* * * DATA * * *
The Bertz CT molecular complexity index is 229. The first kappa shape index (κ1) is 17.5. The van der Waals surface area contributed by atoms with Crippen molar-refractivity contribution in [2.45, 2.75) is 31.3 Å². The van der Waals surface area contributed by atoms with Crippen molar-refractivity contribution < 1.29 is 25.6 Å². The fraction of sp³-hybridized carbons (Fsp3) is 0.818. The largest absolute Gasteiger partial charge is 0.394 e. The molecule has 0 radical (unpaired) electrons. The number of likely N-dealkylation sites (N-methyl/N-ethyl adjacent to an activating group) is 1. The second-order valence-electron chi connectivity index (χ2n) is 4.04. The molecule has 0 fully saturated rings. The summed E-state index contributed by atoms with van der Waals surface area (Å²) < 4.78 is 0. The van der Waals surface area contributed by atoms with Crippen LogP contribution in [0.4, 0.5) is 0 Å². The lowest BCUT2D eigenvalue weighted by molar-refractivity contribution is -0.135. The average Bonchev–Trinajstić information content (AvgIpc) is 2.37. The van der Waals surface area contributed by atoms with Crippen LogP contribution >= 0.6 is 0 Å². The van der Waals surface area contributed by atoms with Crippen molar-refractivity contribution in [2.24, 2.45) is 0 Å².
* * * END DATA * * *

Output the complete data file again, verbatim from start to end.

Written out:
The Bertz CT molecular complexity index is 229. The first kappa shape index (κ1) is 17.5. The van der Waals surface area contributed by atoms with Crippen molar-refractivity contribution in [2.45, 2.75) is 31.3 Å². The van der Waals surface area contributed by atoms with Crippen molar-refractivity contribution < 1.29 is 25.6 Å². The fraction of sp³-hybridized carbons (Fsp3) is 0.818. The largest absolute Gasteiger partial charge is 0.394 e. The molecule has 0 radical (unpaired) electrons. The number of likely N-dealkylation sites (N-methyl/N-ethyl adjacent to an activating group) is 1. The second-order valence-electron chi connectivity index (χ2n) is 4.04. The molecule has 0 fully saturated rings. The summed E-state index contributed by atoms with van der Waals surface area (Å²) < 4.78 is 0. The van der Waals surface area contributed by atoms with Crippen LogP contribution in [0.4, 0.5) is 0 Å². The lowest BCUT2D eigenvalue weighted by molar-refractivity contribution is -0.135. The average Bonchev–Trinajstić information content (AvgIpc) is 2.37. The van der Waals surface area contributed by atoms with Crippen LogP contribution >= 0.6 is 0 Å². The van der Waals surface area contributed by atoms with Crippen molar-refractivity contribution in [2.24, 2.45) is 0 Å².